Tacuinum Sanitatis, Lombardy, 
late 14th century (Biblioteca Casanatense, Rome)

Alexandra Sapoznik has recently published an article in the Economic History Review entitled ‘Bees in the medieval economy: Religious observance and the production, trade, and consumption of wax in England, c.1300–1555’. [EcHR November 2019]   As Sapoznik notes, in addition to lighting candles to mark each stage of the church’s year, and in particular during the celebrations of Christmas, the Purification of the Blessed Virgin Mary (2 February) and Easter, candles were used to mark every stage of life. ‘Candles were placed in infants’ hands when they were baptised, held by women when they were churched and when they married, carried before the Host when it was taken to visit the sick, placed around the body after death, taken with the body as it was carried to the grave.’  This made me think about one particular aspect of the Milles wills: many testators made bequests of lights (candles) in their parish church, or for torches or wax to ‘burn about their corpse’ at their funeral and subsequent commemorative services.  The candles would not burn down completely during these services and so what was left was often bequeathed for other purposes. 

The more expensive candles, tapers or torches were made of beeswax but torches in particular were often made of a cheaper mixture of tallow, wax and resin; however, some  testators specified wax to be used. For example, Isabel Stephens of the parish of St Michael Queenhithe (London) asked her executors purchase four new torches of wax to burn around her coffin during her funeral services; afterwards one torch was to placed on the high altar of St Michael’s church to burn at the elevation of the blessed Sacrament (that is, at the high point of the mass), two more on the altars of Jesus and of Our Lady in the same church, and the fourth was to go to the parish church of St Dunstan, Cheam (Surrey) where she was born. 

Sometimes the testator asked that the funeral torches or tapers were held by poor men, who were usually given some clothing, money or food in return.  John Mountfort, a priest in the Hereford area, was very specific: six tapers, each of 5 lbs of wax, and six torches, priced 6s each, were to be held by poor men. The six poor men holding the torches were to each have a black gown and hood and each of the poor men were to have 4d.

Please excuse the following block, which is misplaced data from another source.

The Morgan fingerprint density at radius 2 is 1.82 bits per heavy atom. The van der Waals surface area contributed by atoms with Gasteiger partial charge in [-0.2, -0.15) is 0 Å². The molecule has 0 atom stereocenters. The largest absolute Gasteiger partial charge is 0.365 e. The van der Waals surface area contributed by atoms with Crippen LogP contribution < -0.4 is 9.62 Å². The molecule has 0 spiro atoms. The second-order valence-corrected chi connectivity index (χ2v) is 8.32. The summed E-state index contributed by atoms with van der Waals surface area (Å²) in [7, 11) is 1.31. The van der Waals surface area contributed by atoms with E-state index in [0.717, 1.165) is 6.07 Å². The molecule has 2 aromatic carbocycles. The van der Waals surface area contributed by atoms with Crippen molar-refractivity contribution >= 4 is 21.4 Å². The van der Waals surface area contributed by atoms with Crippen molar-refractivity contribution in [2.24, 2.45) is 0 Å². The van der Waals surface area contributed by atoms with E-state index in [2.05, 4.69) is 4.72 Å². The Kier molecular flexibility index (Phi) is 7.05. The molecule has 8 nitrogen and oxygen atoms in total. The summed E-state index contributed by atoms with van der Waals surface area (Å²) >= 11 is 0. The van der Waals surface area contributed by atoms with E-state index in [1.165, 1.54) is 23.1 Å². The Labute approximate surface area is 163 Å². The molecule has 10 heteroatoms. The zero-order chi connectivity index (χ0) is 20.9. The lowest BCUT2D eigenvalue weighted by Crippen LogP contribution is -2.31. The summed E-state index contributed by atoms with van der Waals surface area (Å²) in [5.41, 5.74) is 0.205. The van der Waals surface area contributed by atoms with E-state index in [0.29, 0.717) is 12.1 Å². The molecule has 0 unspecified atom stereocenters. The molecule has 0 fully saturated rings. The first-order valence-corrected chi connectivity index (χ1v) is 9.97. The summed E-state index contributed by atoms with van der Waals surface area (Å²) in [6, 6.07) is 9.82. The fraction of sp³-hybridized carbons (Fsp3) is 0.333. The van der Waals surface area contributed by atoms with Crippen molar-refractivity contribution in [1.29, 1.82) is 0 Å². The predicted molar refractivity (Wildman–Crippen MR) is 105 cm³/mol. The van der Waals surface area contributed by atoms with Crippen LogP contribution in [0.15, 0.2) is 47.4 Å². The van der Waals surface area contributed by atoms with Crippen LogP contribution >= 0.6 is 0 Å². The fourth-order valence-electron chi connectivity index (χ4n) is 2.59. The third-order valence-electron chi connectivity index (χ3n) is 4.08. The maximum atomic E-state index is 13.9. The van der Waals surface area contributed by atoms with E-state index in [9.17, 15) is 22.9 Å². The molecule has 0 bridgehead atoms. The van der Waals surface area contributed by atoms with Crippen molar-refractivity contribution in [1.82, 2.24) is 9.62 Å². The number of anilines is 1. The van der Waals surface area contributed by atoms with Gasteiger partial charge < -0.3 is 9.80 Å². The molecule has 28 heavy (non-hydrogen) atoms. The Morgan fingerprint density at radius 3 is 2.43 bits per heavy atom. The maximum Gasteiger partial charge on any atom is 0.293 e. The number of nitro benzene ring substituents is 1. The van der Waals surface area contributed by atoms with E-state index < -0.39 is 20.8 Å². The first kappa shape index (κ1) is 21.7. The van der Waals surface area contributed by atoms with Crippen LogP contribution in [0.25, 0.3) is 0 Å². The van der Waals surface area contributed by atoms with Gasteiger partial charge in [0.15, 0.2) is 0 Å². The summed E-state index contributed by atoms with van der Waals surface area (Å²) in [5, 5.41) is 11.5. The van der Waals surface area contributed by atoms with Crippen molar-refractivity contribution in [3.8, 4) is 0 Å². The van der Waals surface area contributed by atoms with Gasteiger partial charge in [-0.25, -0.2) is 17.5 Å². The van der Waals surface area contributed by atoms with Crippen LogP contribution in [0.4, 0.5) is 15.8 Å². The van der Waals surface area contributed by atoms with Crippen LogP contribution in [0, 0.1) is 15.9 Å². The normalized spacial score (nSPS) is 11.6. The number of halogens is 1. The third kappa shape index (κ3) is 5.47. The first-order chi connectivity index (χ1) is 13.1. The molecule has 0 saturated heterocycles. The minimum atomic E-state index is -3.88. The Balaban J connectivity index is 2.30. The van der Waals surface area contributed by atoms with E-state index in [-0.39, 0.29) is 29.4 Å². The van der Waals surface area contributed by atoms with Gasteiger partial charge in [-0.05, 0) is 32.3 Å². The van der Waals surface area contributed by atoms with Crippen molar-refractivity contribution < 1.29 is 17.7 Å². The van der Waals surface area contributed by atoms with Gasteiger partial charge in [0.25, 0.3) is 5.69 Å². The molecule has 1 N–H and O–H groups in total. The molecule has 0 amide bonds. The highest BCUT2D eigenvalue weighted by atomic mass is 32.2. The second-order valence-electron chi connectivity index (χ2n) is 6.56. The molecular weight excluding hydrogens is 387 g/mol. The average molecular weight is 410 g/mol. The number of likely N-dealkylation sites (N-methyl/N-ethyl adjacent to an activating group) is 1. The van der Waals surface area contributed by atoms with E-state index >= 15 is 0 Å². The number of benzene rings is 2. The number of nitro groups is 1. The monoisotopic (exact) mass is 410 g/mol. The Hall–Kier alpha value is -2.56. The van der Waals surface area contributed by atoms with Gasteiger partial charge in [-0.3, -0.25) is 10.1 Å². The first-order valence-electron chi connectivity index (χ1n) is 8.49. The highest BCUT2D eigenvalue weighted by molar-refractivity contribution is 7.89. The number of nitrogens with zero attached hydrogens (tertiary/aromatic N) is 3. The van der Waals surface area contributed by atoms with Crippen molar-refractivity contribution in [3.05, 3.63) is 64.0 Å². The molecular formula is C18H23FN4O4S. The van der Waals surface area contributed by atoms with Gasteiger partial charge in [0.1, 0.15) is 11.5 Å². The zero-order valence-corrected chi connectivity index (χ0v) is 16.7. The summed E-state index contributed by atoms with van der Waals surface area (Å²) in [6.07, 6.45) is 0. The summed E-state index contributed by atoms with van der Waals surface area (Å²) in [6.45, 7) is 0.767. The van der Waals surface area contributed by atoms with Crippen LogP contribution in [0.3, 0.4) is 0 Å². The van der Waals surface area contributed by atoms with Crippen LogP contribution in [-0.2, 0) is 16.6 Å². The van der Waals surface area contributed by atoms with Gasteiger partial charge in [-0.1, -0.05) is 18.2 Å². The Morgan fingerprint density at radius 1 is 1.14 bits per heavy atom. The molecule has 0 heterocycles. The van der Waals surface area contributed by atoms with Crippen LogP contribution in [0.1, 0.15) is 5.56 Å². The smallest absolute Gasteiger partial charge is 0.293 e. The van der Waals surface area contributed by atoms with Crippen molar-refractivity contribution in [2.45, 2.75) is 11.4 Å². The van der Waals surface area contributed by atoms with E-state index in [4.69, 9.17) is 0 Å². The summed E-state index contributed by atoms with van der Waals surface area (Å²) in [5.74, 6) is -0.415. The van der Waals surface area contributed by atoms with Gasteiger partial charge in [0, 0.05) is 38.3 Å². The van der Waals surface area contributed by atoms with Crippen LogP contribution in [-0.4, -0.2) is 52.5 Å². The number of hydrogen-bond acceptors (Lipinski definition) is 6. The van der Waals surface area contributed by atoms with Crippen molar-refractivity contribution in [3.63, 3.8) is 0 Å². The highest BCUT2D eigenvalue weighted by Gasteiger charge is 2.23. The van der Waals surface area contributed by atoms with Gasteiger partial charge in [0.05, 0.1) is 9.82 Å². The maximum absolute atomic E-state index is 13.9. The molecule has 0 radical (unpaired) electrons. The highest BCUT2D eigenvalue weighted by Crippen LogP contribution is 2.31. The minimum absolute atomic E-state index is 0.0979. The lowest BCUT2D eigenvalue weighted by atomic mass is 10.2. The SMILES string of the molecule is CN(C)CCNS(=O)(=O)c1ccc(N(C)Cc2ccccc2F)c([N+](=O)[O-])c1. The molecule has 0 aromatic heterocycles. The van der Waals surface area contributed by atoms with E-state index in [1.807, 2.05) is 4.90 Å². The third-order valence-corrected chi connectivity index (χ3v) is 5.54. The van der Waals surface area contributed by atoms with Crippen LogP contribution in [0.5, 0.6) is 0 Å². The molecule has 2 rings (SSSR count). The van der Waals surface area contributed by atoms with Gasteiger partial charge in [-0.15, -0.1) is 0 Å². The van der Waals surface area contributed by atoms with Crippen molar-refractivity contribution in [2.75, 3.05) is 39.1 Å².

Medieval churches had numerous statues of saints. Some testators might simply bequeath wax for various candles (lights) in their parish church. Margaret Brown of Stamford bequeathed 20 lbs of wax for the two lights in the choir, two lights in the chapel, one before the statue of St Anne, one before St Margaret and one before St Erasmus.

Sometimes burning candles were requested for a number of years, so they would need renewing. Seeing the candles burning would remind parishioners to pray for the soul of the person who had originally provided them. Usually executors were expected to pay for the candles out of the estate of the deceased; occasionally the source of funding was clearly stated.  Robert Hervy of Colchester bequeathed a light made of a pound of wax to burn before the image of Jesus in St Peter’s church, Colchester, for 7 years during divine service; furthermore four times a year the candle was to be made back up to one pound in weight.  The money for the wax was to be taken out of the rent paid for the house in North Street, inside the North Gate of Colchester, in which Thomas Slatoure was living, which Hervy had bought from John Clerke, the weaver. 

Interestingly there was also an element of recycling. New wax was often added to ‘old’ wax reused from candle ends held over from the churches’ own stock, or purchased from wax chandlers who were paid by the pound to make candles. One Milles will sheds light on this. John Meryk of Southwark had requested twelve torches to be used during his funeral and commemorations; afterwards six were to be used in the parish church of St Thomas; the other six were to be taken back to to the wax-chandler they were bought from, and he would pay for the waste a sum agreed between himself and Meryk’s executors.

Heather Falvey